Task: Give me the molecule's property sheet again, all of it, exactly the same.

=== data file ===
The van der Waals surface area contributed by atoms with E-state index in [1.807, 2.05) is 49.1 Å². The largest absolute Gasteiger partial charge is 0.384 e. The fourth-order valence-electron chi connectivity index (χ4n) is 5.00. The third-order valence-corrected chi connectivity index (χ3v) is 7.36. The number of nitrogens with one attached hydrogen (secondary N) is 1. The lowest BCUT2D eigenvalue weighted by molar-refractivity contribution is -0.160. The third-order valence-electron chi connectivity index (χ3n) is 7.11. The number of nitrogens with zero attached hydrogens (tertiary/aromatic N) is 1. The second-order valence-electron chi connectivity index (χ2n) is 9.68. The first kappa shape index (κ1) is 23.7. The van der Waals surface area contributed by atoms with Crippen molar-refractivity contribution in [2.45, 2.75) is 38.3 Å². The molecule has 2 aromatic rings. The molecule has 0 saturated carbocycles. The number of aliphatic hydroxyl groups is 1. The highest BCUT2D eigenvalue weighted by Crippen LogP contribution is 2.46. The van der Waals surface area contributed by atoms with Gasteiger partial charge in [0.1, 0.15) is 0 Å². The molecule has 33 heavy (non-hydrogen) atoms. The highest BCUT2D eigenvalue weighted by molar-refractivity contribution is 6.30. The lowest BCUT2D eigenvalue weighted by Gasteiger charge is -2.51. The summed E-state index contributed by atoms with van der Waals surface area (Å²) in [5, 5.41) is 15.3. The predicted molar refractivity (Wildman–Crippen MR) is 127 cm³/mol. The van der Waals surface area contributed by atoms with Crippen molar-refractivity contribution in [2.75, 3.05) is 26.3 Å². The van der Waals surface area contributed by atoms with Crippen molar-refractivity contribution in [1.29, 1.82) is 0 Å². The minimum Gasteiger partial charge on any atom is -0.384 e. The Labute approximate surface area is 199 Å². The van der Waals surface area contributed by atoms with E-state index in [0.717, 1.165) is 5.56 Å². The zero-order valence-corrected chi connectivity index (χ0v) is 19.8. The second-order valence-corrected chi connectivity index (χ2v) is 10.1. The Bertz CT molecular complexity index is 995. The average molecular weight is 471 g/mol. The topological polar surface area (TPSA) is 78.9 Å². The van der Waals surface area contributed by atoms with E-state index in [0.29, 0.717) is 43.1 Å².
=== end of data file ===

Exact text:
The van der Waals surface area contributed by atoms with E-state index in [1.807, 2.05) is 49.1 Å². The largest absolute Gasteiger partial charge is 0.384 e. The fourth-order valence-electron chi connectivity index (χ4n) is 5.00. The third-order valence-corrected chi connectivity index (χ3v) is 7.36. The number of nitrogens with one attached hydrogen (secondary N) is 1. The lowest BCUT2D eigenvalue weighted by molar-refractivity contribution is -0.160. The third-order valence-electron chi connectivity index (χ3n) is 7.11. The number of nitrogens with zero attached hydrogens (tertiary/aromatic N) is 1. The second-order valence-electron chi connectivity index (χ2n) is 9.68. The first kappa shape index (κ1) is 23.7. The van der Waals surface area contributed by atoms with Crippen molar-refractivity contribution in [2.45, 2.75) is 38.3 Å². The molecule has 2 aromatic rings. The molecule has 0 saturated carbocycles. The number of aliphatic hydroxyl groups is 1. The highest BCUT2D eigenvalue weighted by Crippen LogP contribution is 2.46. The van der Waals surface area contributed by atoms with Gasteiger partial charge in [0.1, 0.15) is 0 Å². The molecule has 33 heavy (non-hydrogen) atoms. The highest BCUT2D eigenvalue weighted by molar-refractivity contribution is 6.30. The lowest BCUT2D eigenvalue weighted by Gasteiger charge is -2.51. The summed E-state index contributed by atoms with van der Waals surface area (Å²) in [5, 5.41) is 15.3. The predicted molar refractivity (Wildman–Crippen MR) is 127 cm³/mol. The van der Waals surface area contributed by atoms with Crippen molar-refractivity contribution in [2.75, 3.05) is 26.3 Å². The van der Waals surface area contributed by atoms with Crippen molar-refractivity contribution in [1.29, 1.82) is 0 Å². The minimum Gasteiger partial charge on any atom is -0.384 e. The Labute approximate surface area is 199 Å². The van der Waals surface area contributed by atoms with E-state index in [0.717, 1.165) is 5.56 Å². The zero-order valence-corrected chi connectivity index (χ0v) is 19.8. The second-order valence-corrected chi connectivity index (χ2v) is 10.1. The Bertz CT molecular complexity index is 995. The average molecular weight is 471 g/mol. The topological polar surface area (TPSA) is 78.9 Å². The van der Waals surface area contributed by atoms with E-state index in [0.29, 0.717) is 43.1 Å².